It’s hard to believe, but after thousands of shows in hundreds of cities, Mick, Keith and Co. have never been in the spotlight quite like this.
“Rolling Stones: 50 Years of Satisfaction,” which opens May 24 at the Rock and Roll Hall of Fame and Museum in Cleveland, is the venue’s first major exhibition devoted to the band. It makes up for lost time with a thorough exploration of the Stones’ life, beginning with the group’s birth in 1962.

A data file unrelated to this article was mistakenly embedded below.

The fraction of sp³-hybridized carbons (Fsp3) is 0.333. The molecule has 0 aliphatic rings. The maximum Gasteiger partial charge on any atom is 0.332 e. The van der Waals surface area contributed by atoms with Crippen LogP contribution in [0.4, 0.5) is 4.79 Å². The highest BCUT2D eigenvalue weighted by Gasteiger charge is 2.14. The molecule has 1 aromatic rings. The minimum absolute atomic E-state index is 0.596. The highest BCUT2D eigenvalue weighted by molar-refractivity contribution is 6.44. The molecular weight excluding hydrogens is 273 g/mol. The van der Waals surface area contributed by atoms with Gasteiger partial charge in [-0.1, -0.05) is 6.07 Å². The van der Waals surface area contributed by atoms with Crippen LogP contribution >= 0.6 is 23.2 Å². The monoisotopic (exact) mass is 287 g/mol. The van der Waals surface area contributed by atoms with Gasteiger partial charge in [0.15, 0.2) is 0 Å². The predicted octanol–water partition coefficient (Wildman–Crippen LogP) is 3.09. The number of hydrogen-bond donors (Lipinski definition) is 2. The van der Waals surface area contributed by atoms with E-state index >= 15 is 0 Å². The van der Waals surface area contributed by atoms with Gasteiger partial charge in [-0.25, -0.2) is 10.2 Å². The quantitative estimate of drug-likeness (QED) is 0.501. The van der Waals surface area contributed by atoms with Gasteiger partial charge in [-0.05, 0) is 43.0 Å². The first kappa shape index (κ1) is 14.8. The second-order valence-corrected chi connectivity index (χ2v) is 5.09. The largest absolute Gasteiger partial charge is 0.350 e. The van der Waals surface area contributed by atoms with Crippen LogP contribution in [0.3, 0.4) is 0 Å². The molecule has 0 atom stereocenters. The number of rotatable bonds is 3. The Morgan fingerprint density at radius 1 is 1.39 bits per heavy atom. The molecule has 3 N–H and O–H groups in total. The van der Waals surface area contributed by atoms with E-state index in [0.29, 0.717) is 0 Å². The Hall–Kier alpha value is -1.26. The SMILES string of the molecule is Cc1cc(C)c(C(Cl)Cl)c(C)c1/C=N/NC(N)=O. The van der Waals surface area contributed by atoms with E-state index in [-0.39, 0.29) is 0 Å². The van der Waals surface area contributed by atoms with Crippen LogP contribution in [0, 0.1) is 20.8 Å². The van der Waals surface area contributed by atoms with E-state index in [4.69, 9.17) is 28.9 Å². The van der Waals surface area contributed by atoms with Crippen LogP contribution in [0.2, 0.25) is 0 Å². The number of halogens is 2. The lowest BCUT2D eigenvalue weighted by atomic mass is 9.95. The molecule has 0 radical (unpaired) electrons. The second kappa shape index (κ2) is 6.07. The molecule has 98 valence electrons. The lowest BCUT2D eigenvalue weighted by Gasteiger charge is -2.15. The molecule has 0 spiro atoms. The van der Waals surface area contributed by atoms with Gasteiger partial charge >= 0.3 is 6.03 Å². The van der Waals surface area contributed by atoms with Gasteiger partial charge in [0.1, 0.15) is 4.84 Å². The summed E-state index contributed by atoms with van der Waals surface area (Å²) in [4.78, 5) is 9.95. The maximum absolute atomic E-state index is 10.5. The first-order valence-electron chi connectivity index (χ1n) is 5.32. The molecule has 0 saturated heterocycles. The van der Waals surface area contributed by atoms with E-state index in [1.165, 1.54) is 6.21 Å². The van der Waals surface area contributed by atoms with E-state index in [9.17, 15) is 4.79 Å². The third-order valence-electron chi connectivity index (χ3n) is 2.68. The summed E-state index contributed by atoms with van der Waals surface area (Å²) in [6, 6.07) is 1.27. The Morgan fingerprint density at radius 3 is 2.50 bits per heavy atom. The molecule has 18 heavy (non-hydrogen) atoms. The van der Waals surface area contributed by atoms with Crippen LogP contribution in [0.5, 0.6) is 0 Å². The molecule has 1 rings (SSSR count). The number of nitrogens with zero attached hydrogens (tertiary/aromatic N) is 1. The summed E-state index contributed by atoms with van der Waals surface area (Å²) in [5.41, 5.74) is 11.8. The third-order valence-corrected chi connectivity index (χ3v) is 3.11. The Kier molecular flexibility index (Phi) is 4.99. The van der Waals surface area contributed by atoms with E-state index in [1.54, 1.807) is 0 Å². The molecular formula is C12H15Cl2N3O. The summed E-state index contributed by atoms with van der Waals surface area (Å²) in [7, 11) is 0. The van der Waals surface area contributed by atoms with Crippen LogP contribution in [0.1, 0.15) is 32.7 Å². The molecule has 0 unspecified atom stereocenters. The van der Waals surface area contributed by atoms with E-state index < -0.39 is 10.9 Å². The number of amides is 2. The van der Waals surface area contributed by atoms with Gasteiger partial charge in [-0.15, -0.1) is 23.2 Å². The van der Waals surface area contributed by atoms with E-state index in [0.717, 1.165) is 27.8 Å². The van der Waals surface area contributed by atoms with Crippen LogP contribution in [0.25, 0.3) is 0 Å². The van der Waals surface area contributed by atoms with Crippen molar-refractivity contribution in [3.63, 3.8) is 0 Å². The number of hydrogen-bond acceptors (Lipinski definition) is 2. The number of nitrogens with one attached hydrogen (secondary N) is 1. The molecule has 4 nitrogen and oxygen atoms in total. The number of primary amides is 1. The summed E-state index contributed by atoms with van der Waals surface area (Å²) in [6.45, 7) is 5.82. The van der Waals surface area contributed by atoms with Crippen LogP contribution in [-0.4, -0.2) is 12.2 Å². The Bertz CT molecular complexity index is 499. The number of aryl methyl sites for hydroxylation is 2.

Using 2 ½ floors of the museum, the exhibit celebrates the band’s vast contribution to popular music, from its early days playing small London clubs to its release of such sensations as Gimme Shelter, Paint It Black and Jumpin’ Jack Flash.
In addition to films and live recordings, “50 Years” will showcase personal items ranging from a flamboyant stage outfit favored by Mick Jagger (the one fashioned entirely from flags) to a sketch by drummer Charlie Watts first published in a concert program in 1966.
Visitors will leave with a comprehensive picture of the group that critics hail as the world’s greatest rock ’n’ roll band.
Admission is $13 for children, $17 for seniors and $22 for adults.